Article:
“Some of the new songs are a little tricky, live,” Carbone offers. “‘The Last of the Outlaws’ requires disciplined listeners to really get it, and that can be tough depending on the place and the crowd. When Andy pulls out the bass clarinet on that, people are like, ‘What the hell is that?’ Then, there’s that ambient delay loop, which I made in the studio with a reverb on a ‘church’ setting.”
“I really enjoy the space that song creates,” Sheaffer adds. “Some people are completely mesmerized and right there with us. There are other people who came to party and maybe that’s a chance for them to take a sip of their drink and tell their friends what happened last week,” he says with a laugh.
Carbone has a specific thought on Sheaffer’s songwriting approach. “The way Todd writes is timeless,” he says, “or exists outside of time, in that same way as a lot of Robert Hunter’s songs. He has a way of writing that it says something to one person a certain way, and something different to another person. That’s why it appeals to a wide variety of people—‘Wow, this could be about me. I’ve experienced this. I’ve been down this road.’”
Other songs on Last of the Outlaws, including the cautiously hopeful “Chasin’ A Rainbow” and a gentle tune about a magical locale in North Carolina called “Grandfather Mountain,” are more traditional Railroad Earth pieces—the former is a tuneful Celtic-bluegrass-rock jaunt with an irresistible hook, while the latter is propelled by a rich blend of dobro, fiddle and mandolin and features a lovely lead vocal by Shaeffer. The soulful “Monkey” is reminiscent of The Band, while bassist Altman’s striking contribution, “When the Sun Gets in Your Blood,” sounds like King Sunny Adé meets U2 on a back porch in the Blue Ridge Mountains.
“When the Sun” is also one of several songs that employs somewhat unusual instrumentation for this group—electric guitar and Hammond B3 organ. Goessling adds expressive bass clarinet elsewhere, “Take A Bow” utilizes a Carbone “string section”—he plays all the parts—and B3, and, as Sheaffer notes, “there’s a lot more piano [from Skehan] and it’s used in a more central way, especially on ‘Tuba Mirum’ [in ‘the opus’]. That’s driven by the piano, which is a first for us, really. So this album is definitely stretching the band instrumentally in a lot of ways. We’re always experimenting with sounds that might fit and enhance and color the music in interesting and appropriate ways: ‘Is this instrument going to sound good on this?’ ‘I don’t know—let’s try it!’ That’s part of the fun of making a record.”
The show at the Fillmore in Charlotte is relatively light on new material. “Hangtown Ball” is a first-set crowd-pleaser— how can you not dig a song that namechecks a bunch of poor souls who meet the noose and describes their crimes? “Chasin’ A Rainbow” sits between Skehan’s spry Celtic instrumental “Carrying Coal to Newcastle” and George Harrison’s “Any Road.” And an extended “Grandfather Mountain” comes out of one of the band’s most popular and enduring early jamming tunes—“Like A Buddha” (from 2002’s Bird in a House)—to close the second set. The rest of the show is an invigorating mix of songs from different Railroad Earth eras and albums, all showcasing the group’s boundless energy, joie de vivre and a nearly mystical alchemy that seemingly binds the band (and their fans) together night after night, year after year.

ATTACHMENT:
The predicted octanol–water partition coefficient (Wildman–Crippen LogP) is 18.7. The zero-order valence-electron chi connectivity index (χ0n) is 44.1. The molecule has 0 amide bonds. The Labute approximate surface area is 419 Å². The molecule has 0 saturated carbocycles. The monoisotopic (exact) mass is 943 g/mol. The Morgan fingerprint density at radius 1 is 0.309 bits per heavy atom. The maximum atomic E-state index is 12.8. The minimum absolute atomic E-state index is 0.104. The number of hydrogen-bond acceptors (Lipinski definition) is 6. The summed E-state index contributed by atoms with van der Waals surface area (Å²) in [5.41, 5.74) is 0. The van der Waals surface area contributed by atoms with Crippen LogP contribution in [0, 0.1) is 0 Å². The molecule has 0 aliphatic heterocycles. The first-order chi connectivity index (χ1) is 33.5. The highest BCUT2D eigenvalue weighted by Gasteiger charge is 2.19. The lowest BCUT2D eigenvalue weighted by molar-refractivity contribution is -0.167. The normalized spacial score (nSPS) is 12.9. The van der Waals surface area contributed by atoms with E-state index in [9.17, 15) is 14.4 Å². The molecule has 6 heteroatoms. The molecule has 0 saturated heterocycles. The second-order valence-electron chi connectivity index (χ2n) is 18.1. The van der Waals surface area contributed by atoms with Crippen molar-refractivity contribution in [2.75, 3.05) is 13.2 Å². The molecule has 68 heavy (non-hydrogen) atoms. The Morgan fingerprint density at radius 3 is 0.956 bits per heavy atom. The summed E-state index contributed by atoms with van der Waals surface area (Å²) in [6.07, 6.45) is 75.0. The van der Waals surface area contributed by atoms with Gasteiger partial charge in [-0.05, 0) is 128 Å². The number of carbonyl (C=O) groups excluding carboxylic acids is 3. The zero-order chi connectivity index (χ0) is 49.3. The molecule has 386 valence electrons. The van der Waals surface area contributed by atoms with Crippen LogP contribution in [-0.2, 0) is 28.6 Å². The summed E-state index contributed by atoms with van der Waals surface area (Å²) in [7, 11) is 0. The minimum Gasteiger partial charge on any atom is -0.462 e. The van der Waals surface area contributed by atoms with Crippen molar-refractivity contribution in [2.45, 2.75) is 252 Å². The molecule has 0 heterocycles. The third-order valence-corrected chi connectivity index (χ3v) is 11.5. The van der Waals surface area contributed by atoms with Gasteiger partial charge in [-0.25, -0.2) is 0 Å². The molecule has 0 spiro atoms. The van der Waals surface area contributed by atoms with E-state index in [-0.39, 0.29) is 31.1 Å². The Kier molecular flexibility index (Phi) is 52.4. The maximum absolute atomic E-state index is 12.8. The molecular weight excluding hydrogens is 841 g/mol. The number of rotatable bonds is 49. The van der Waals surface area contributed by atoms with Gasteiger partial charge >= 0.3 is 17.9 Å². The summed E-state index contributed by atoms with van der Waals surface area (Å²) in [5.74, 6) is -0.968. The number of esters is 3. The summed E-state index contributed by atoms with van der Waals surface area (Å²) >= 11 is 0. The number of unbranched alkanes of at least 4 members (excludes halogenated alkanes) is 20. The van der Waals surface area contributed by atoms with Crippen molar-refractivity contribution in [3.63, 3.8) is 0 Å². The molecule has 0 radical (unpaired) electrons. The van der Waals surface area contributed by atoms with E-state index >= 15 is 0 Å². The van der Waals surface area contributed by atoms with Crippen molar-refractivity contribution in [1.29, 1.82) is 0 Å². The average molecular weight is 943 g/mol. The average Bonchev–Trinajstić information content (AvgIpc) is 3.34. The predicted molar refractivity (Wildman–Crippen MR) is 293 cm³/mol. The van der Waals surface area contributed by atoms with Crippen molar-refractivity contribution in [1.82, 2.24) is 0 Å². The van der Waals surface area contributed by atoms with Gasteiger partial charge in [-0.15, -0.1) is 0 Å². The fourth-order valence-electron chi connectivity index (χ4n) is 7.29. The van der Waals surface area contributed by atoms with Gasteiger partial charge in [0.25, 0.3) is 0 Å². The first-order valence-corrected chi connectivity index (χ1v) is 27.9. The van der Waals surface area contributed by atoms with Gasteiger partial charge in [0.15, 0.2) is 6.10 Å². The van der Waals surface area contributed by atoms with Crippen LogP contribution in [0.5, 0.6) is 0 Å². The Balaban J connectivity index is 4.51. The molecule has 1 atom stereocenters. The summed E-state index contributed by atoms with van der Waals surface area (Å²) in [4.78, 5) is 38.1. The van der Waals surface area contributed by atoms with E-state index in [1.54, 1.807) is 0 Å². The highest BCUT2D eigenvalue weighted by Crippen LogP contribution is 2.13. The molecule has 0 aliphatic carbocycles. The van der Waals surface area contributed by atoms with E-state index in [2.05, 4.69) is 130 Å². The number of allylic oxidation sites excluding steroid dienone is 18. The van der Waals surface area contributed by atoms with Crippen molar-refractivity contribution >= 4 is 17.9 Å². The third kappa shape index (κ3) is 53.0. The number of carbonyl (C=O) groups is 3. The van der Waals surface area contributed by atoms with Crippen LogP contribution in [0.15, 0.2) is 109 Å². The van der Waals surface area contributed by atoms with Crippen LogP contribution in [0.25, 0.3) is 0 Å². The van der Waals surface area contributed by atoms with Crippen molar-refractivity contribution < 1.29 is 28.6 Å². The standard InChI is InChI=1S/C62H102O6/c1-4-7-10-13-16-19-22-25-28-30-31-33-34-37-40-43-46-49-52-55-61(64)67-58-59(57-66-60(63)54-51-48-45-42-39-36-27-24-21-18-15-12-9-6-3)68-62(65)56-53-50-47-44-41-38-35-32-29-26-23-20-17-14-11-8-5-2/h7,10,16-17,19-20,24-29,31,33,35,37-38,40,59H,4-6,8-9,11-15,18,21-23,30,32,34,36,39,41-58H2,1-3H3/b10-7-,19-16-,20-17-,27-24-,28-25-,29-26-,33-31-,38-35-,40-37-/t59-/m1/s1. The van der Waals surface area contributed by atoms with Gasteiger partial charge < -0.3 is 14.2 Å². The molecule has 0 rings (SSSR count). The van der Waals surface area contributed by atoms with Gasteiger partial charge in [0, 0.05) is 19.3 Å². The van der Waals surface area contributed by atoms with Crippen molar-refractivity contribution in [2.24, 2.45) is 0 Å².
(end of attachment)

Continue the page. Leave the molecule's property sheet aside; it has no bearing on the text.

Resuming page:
When pressed, Carbone shares some of the low moments on their long journey. “We’ve gone through all the various things any band goes through,” he says. “In the first three years, it was not atypical for us to do nine-week tours in a van and trailer. There would be eight of us, four to a hotel room, rotating out of the bed and onto the floor. I’m 57. So when this was going on 10 or 11 years ago, I was 47-48 years old. What 47-year-old guy wants to be sleeping on a hotel room floor with three other people snoring in your face? And by the way, I snore louder than any of them. So you go through that, and we were also making crap for money.
“Believe it or not, I’m not complaining,” he continues. “The first two years, my wife was in graduate school and I was making like $150 a week. And I had to take a second mortgage on my house just to afford to stay in the band. I always saw the potential of something really, really good—and from the beginning, we all enjoyed making music together. Then, we also had this amazing fan support that seemed to always be building. I discussed it with my wife and she said, ‘You should absolutely follow this through.’ So you hit that moment of ‘How can I afford to do this?’ but somehow, you figure it out and you power through it. Now, how could you think anything but that it’s been worth it?”